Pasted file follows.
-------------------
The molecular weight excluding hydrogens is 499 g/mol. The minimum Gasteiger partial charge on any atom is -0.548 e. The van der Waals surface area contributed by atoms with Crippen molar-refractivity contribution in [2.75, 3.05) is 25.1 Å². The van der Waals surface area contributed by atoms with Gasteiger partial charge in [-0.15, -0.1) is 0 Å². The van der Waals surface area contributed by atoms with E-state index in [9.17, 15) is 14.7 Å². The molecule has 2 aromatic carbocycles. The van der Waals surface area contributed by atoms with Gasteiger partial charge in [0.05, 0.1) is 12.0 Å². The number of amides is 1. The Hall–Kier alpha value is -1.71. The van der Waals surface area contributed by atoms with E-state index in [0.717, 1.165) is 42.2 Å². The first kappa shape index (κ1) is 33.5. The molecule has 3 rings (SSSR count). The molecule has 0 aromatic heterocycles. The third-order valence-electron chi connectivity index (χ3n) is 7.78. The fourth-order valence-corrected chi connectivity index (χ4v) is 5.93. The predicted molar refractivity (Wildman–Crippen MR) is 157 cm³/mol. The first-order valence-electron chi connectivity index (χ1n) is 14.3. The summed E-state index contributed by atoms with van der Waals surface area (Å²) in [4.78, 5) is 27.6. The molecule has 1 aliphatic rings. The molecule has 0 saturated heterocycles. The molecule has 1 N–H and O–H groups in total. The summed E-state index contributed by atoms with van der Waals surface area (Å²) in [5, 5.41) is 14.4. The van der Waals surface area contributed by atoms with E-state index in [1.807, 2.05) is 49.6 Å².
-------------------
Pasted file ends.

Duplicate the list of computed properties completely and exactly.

The molecular weight excluding hydrogens is 499 g/mol. The minimum Gasteiger partial charge on any atom is -0.548 e. The van der Waals surface area contributed by atoms with Crippen molar-refractivity contribution in [2.75, 3.05) is 25.1 Å². The van der Waals surface area contributed by atoms with Gasteiger partial charge in [-0.15, -0.1) is 0 Å². The van der Waals surface area contributed by atoms with E-state index in [9.17, 15) is 14.7 Å². The molecule has 2 aromatic carbocycles. The van der Waals surface area contributed by atoms with Gasteiger partial charge in [0.05, 0.1) is 12.0 Å². The number of amides is 1. The Hall–Kier alpha value is -1.71. The van der Waals surface area contributed by atoms with E-state index in [0.717, 1.165) is 42.2 Å². The first kappa shape index (κ1) is 33.5. The molecule has 3 rings (SSSR count). The molecule has 0 aromatic heterocycles. The third-order valence-electron chi connectivity index (χ3n) is 7.78. The fourth-order valence-corrected chi connectivity index (χ4v) is 5.93. The predicted molar refractivity (Wildman–Crippen MR) is 157 cm³/mol. The first-order valence-electron chi connectivity index (χ1n) is 14.3. The summed E-state index contributed by atoms with van der Waals surface area (Å²) in [4.78, 5) is 27.6. The molecule has 1 aliphatic rings. The molecule has 0 saturated heterocycles. The molecule has 1 N–H and O–H groups in total. The summed E-state index contributed by atoms with van der Waals surface area (Å²) in [5, 5.41) is 14.4. The van der Waals surface area contributed by atoms with E-state index in [1.807, 2.05) is 49.6 Å².